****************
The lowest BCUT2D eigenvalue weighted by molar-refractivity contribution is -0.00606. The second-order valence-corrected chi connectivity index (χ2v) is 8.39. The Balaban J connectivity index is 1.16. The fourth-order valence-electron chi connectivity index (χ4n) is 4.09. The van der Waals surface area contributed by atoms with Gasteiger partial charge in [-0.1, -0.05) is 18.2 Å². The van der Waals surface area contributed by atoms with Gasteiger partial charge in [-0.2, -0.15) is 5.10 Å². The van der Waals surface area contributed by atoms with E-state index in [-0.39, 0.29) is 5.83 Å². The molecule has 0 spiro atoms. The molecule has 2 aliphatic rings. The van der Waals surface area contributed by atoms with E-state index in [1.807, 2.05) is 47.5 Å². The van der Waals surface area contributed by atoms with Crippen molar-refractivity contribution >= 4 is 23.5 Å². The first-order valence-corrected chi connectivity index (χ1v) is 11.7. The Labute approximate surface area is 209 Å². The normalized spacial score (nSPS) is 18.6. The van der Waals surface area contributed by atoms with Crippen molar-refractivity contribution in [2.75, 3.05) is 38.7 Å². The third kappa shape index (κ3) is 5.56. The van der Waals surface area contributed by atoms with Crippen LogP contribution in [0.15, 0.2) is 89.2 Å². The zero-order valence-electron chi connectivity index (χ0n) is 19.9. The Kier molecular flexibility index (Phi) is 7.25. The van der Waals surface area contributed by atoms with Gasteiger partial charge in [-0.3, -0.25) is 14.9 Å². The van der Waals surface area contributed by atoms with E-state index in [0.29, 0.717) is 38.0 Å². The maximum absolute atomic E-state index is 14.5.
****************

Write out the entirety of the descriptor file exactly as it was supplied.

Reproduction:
The lowest BCUT2D eigenvalue weighted by molar-refractivity contribution is -0.00606. The second-order valence-corrected chi connectivity index (χ2v) is 8.39. The Balaban J connectivity index is 1.16. The fourth-order valence-electron chi connectivity index (χ4n) is 4.09. The van der Waals surface area contributed by atoms with Gasteiger partial charge in [-0.1, -0.05) is 18.2 Å². The van der Waals surface area contributed by atoms with Gasteiger partial charge in [-0.2, -0.15) is 5.10 Å². The van der Waals surface area contributed by atoms with E-state index in [-0.39, 0.29) is 5.83 Å². The molecule has 0 spiro atoms. The molecule has 2 aliphatic rings. The van der Waals surface area contributed by atoms with E-state index in [1.807, 2.05) is 47.5 Å². The van der Waals surface area contributed by atoms with Crippen molar-refractivity contribution >= 4 is 23.5 Å². The first-order valence-corrected chi connectivity index (χ1v) is 11.7. The Labute approximate surface area is 209 Å². The normalized spacial score (nSPS) is 18.6. The van der Waals surface area contributed by atoms with Crippen molar-refractivity contribution in [2.75, 3.05) is 38.7 Å². The third kappa shape index (κ3) is 5.56. The van der Waals surface area contributed by atoms with Crippen LogP contribution in [0.15, 0.2) is 89.2 Å². The zero-order valence-electron chi connectivity index (χ0n) is 19.9. The Kier molecular flexibility index (Phi) is 7.25. The van der Waals surface area contributed by atoms with Gasteiger partial charge in [-0.3, -0.25) is 14.9 Å². The van der Waals surface area contributed by atoms with E-state index in [0.29, 0.717) is 38.0 Å². The maximum absolute atomic E-state index is 14.5.